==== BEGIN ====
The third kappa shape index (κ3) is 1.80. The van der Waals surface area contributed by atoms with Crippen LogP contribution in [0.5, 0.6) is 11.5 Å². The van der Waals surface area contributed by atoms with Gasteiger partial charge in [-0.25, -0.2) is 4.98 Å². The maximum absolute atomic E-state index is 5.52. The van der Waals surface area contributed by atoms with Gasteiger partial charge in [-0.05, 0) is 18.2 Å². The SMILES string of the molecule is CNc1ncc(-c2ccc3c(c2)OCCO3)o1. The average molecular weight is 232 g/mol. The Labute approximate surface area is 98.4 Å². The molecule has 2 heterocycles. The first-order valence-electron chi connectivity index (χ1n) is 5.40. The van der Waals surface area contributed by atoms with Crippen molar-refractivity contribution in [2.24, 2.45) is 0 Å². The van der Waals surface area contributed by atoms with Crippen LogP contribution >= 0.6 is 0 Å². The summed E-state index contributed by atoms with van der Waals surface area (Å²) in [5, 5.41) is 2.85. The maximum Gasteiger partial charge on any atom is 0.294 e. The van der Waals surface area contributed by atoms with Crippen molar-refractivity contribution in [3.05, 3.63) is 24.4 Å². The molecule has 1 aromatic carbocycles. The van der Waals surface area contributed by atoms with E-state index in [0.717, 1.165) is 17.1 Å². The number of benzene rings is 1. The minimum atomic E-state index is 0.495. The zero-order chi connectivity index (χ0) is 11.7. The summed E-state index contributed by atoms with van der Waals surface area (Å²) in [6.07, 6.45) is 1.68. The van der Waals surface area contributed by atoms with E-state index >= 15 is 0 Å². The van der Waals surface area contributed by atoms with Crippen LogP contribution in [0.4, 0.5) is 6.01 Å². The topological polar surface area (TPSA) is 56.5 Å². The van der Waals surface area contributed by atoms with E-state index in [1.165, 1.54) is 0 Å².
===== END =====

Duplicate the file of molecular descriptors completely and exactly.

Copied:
The third kappa shape index (κ3) is 1.80. The van der Waals surface area contributed by atoms with Crippen LogP contribution in [0.5, 0.6) is 11.5 Å². The van der Waals surface area contributed by atoms with Gasteiger partial charge in [-0.25, -0.2) is 4.98 Å². The maximum absolute atomic E-state index is 5.52. The van der Waals surface area contributed by atoms with Gasteiger partial charge in [-0.05, 0) is 18.2 Å². The SMILES string of the molecule is CNc1ncc(-c2ccc3c(c2)OCCO3)o1. The average molecular weight is 232 g/mol. The Labute approximate surface area is 98.4 Å². The molecule has 2 heterocycles. The first-order valence-electron chi connectivity index (χ1n) is 5.40. The van der Waals surface area contributed by atoms with Crippen molar-refractivity contribution in [2.24, 2.45) is 0 Å². The van der Waals surface area contributed by atoms with Crippen LogP contribution >= 0.6 is 0 Å². The summed E-state index contributed by atoms with van der Waals surface area (Å²) in [5, 5.41) is 2.85. The maximum Gasteiger partial charge on any atom is 0.294 e. The van der Waals surface area contributed by atoms with Crippen molar-refractivity contribution in [3.05, 3.63) is 24.4 Å². The molecule has 1 aromatic carbocycles. The van der Waals surface area contributed by atoms with E-state index in [0.717, 1.165) is 17.1 Å². The number of benzene rings is 1. The minimum atomic E-state index is 0.495. The zero-order chi connectivity index (χ0) is 11.7. The summed E-state index contributed by atoms with van der Waals surface area (Å²) in [6.07, 6.45) is 1.68. The van der Waals surface area contributed by atoms with E-state index >= 15 is 0 Å². The van der Waals surface area contributed by atoms with Crippen LogP contribution in [0.4, 0.5) is 6.01 Å². The topological polar surface area (TPSA) is 56.5 Å². The van der Waals surface area contributed by atoms with E-state index in [1.165, 1.54) is 0 Å².